PARIS (AP) – Venus Williams sparkled from the diamond choker around her neck to the two bejeweled blue sweatbands around her left ankle. If only her tennis had shone so brightly.

Williams’ game looked leaden in the first and last sets of a 6-3, 1-6, 6-1 third-round loss at the French Open on Friday to 15-year-old Bulgarian Sesil Karatantcheva on a day when top-seeded Lindsay Davenport survived her third straight three-set thriller.

“I’m pretty amazed I’m still here, given how I feel I’ve been playing,” Davenport said after her 7-5, 4-6, 6-4 victory over unseeded Frenchwoman Virginie Razzano. “It gives me a laugh.”

Williams, nine years older than Karatantcheva, surely wasn’t laughing. Morose and curt afterward, she said she’d never seen or heard of Karatantcheva before this match.

“I kind of beat myself,” said Williams, who hasn’t won a major title since 2001 and did herself no favors in this match with 52 unforced errors, including seven double faults, against just nine winners. Her mother and coach, Oracene, sat in the stands shaking her head and rolling her hand, as if trying to signal her daughter to get more topspin on the ball.

On a steamy day at Roland Garros, heralded 18-year-olds Rafael Nadal of Spain and Richard Gasquet of France played their first Grand Slam match against each other. It turned out to be more historic than artistic as Nadal cruised to a 6-4, 6-3, 6-2 victory to run his winning streak to 20 matches and stay on a path toward a semifinal clash with No. 1 Roger Federer, a 7-6 (9), 7-5, 6-2 winner over Fernando Gonzalez.

Karatantcheva, ranked No. 98, didn’t dispute Williams’ assessment of the match.

“I don’t think it’s unfair,” said Karatantcheva, who has split her time training in Bulgaria and the Nick Bollettieri Tennis Academy in Florida since 2003. “I definitely don’t think that she played 100 percent of her game. I definitely don’t think that it was the Venus Williams I watched on TV and that I’ve seen when I started out.”

Whether it was Karatantcheva’s relentless chases for shots, her steadier play or her precocious poise, she scored by far the biggest victory of her career. The French junior champion last year, she lost in the first round of the Australian Open this year and the U.S. Open last year. Now she’s into the fourth round here.

“Three years ago I really was a kid that was just begging Nick to come watch me,” she said. “Today I hope that everybody who helped me back then and who still help me are proud of me and what I’ve done.”

She said that when she watched Williams during her peak years – two Wimbledon and two U.S. Open titles in 2000 and 2001 – she was awed by the American.

“I was amazed,” Karatantcheva said. “She would just have unbelievable serves. After I watched her play, I would be like, ‘I want to hit the ball like Venus.”‘

Five inches shorter than the 6-foot-1 Williams, Karatantcheva found it wasn’t so easy to emulate her. Instead, she developed her own style, closer perhaps to the finesse shown by her first tennis heroine, Gabriela Sabatini. What Karatantcheva also admired about Sabatini was her personality, her smile.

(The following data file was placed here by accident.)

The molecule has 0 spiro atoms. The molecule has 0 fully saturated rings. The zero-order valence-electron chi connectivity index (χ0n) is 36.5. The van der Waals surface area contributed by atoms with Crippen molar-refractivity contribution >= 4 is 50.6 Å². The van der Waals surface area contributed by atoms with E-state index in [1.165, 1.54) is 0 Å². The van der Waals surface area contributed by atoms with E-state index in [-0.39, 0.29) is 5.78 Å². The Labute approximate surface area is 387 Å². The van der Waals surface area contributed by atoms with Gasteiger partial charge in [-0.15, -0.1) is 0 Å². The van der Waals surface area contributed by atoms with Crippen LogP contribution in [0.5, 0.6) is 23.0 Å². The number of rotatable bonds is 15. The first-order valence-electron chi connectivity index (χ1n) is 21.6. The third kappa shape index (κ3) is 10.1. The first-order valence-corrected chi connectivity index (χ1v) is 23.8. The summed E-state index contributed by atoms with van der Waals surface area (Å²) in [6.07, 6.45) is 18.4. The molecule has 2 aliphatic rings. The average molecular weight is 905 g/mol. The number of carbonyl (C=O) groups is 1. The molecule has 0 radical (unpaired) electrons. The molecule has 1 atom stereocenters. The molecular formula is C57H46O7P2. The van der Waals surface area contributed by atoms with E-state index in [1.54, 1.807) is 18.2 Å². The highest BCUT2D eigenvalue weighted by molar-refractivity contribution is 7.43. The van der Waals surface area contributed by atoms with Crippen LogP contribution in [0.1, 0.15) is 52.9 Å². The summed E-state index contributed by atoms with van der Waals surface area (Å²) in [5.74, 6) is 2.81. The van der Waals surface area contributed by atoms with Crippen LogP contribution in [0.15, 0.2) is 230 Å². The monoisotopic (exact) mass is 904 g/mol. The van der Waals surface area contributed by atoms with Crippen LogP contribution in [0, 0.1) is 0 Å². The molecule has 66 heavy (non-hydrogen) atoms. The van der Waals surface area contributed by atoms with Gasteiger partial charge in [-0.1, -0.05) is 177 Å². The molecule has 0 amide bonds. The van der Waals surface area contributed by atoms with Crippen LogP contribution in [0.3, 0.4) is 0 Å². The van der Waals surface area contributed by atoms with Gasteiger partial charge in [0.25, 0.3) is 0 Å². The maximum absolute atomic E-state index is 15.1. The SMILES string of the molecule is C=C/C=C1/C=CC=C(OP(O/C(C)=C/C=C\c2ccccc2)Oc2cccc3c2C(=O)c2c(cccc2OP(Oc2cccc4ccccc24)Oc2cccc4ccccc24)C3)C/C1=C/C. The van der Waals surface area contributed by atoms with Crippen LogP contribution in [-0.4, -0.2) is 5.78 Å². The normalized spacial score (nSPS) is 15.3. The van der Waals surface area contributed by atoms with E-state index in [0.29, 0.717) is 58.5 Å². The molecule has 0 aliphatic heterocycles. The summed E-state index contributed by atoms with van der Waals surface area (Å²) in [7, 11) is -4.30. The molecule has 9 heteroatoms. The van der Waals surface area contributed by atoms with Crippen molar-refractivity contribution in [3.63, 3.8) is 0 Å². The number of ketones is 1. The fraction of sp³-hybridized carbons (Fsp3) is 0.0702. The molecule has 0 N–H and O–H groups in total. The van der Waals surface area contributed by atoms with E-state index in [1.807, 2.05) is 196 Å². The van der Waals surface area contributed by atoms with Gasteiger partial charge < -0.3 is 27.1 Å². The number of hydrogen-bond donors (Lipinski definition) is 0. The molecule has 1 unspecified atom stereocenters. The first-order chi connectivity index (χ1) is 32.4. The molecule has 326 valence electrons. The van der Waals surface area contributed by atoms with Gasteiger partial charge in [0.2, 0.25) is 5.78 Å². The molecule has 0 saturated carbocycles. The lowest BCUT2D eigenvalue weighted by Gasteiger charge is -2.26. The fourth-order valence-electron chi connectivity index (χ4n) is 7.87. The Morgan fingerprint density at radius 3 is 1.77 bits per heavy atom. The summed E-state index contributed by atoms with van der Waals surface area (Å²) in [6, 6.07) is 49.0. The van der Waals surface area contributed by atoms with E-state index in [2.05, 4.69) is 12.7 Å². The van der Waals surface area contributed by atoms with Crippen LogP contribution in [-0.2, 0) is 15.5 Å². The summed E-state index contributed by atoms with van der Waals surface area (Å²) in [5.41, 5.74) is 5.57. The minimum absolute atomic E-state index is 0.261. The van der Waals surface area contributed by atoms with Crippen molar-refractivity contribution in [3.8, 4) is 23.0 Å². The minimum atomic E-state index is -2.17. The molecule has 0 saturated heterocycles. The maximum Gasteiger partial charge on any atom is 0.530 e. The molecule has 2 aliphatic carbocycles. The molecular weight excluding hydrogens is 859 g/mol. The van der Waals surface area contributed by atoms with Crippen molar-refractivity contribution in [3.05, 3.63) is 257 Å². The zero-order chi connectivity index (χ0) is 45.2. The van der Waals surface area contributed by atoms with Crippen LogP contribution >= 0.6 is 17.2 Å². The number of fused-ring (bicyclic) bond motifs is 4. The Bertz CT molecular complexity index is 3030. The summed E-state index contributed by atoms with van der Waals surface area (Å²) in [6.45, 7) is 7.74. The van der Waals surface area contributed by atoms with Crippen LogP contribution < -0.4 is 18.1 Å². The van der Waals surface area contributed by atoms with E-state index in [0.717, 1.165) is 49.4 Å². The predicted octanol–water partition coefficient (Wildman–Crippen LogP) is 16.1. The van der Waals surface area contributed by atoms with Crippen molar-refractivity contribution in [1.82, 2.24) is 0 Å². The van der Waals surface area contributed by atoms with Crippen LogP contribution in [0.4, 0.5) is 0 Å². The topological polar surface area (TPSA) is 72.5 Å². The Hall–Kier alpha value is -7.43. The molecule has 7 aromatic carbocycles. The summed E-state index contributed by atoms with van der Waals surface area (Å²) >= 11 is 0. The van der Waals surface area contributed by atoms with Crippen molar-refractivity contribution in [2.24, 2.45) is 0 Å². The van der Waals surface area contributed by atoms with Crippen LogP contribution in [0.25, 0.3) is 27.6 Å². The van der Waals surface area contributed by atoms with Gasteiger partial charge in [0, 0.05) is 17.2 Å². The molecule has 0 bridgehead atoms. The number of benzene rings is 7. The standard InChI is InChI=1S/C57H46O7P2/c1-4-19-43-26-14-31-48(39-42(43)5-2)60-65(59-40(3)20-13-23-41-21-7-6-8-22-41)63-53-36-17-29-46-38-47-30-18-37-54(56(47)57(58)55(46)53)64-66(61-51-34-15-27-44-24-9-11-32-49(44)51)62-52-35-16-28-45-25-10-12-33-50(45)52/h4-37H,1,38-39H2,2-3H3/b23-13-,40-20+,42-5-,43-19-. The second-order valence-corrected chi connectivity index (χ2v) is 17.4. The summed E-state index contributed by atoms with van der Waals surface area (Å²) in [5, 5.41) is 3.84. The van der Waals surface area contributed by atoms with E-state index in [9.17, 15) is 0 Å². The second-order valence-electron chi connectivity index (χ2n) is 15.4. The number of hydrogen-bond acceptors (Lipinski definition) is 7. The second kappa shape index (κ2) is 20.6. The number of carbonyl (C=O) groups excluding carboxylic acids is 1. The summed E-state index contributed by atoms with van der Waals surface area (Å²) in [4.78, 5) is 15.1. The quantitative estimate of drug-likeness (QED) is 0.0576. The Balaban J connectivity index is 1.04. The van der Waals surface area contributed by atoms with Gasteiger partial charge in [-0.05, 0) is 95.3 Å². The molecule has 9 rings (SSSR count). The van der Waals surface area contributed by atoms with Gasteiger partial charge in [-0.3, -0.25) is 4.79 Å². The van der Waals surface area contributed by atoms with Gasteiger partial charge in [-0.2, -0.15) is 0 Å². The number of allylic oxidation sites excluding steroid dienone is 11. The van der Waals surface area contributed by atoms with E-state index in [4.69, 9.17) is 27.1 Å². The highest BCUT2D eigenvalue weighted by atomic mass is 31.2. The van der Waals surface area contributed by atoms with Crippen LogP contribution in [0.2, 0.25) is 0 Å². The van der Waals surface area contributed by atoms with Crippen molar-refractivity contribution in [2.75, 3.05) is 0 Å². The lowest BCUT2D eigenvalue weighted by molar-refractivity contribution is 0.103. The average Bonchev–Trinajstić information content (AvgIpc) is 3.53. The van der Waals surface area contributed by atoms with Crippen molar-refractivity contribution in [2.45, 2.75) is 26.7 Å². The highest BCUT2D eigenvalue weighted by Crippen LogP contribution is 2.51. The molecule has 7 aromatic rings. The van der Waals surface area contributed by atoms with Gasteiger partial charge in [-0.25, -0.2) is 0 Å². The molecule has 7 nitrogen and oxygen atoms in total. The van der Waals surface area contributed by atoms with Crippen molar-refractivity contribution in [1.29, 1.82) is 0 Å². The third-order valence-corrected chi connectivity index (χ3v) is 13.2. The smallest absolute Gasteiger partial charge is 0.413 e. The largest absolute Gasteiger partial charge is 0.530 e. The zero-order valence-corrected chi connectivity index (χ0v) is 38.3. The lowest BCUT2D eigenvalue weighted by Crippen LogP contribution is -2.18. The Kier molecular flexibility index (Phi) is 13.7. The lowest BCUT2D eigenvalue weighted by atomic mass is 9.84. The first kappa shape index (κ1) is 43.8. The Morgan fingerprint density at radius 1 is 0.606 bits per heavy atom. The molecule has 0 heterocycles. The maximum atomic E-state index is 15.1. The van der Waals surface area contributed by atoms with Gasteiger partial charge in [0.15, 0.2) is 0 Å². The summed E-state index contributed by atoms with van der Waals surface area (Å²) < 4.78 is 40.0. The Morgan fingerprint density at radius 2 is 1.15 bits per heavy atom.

“It seemed like no matter winning or losing, she always had fun on the court,” said Karatantcheva, who comes from a family of athletes – her mother a national volleyball player in Bulgaria, her father and uncles on the national rowing team.

Karatantcheva came out expecting to see Williams smack winners and aces, forehands down the lines, “backhands that I probably won’t even see.” What she saw, though, were shots that flew long, wide and sometimes into the stands.

“From the first point,” Karatantcheva said, she could see Williams was off her game.

Karatantcheva sank to her knees, pressed her head and arms to the court, then leapt up waving to the crowd in all directions after her shocking win. Asked if she could bring herself down to earth for her next match, she said she wasn’t worried about that.

“Mostly because I’m scared, that’s what is bringing me down (to earth),” she said. “That is kind of keeping me under pressure. I’m just trying to control myself right now.”

What else would she do if she didn’t have to control herself?

“Maybe jumping around, going to get some ice cream,” she said.

Davenport, the last seeded American in the tournament, will play in the fourth round against two-time French runner-up Kim Clijsters, who beat No. 20-seeded Daniela Hantuchova 6-4, 6-2.

Clijsters has beaten Davenport in their past six meetings.

“Not the record you want going into a match with someone,” Davenport said. “I have a tough time playing her on my favorite surface, let alone my least favorite, clay.”

Clay is Nadal’s favorite surface and he has five tour victories on it so far this year. Against Gasquet, who will no doubt be his rival for many years to come, Nadal sprinted out for the coin toss and bounced up and down like a boxer while Gasquet stood impassively on the other side of the net. When they went to the baseline to warm up, Nadal ran while Gasquet walked – a harbinger of the energy they would show in the match.

Nadal proceeded to break Gasquet’s opening service game, and that was all the edge he needed to take the set. Similarly, Nadal broke Gasquet’s first service games in each of the next two sets to keep him under pressure.

“That’s important,” Nadal said, “to be calm.”

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